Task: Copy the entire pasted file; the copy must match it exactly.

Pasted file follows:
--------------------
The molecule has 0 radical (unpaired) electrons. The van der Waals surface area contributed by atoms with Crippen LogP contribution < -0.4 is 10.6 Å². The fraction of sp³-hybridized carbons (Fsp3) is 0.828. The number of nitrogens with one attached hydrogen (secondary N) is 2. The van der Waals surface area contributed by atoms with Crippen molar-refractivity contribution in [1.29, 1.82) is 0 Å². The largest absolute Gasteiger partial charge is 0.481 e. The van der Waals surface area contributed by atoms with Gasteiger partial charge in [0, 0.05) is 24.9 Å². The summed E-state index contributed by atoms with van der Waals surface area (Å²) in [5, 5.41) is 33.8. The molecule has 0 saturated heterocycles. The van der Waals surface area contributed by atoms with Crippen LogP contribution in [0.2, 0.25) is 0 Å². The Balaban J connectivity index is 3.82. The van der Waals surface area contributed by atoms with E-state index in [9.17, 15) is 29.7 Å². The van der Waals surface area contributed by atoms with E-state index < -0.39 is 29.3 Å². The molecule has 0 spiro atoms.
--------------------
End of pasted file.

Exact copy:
The molecule has 0 radical (unpaired) electrons. The van der Waals surface area contributed by atoms with Crippen LogP contribution < -0.4 is 10.6 Å². The fraction of sp³-hybridized carbons (Fsp3) is 0.828. The number of nitrogens with one attached hydrogen (secondary N) is 2. The van der Waals surface area contributed by atoms with Crippen molar-refractivity contribution in [1.29, 1.82) is 0 Å². The largest absolute Gasteiger partial charge is 0.481 e. The van der Waals surface area contributed by atoms with Gasteiger partial charge in [0, 0.05) is 24.9 Å². The summed E-state index contributed by atoms with van der Waals surface area (Å²) in [5, 5.41) is 33.8. The molecule has 0 saturated heterocycles. The van der Waals surface area contributed by atoms with Crippen LogP contribution in [0.2, 0.25) is 0 Å². The Balaban J connectivity index is 3.82. The van der Waals surface area contributed by atoms with E-state index in [9.17, 15) is 29.7 Å². The van der Waals surface area contributed by atoms with E-state index < -0.39 is 29.3 Å². The molecule has 0 spiro atoms.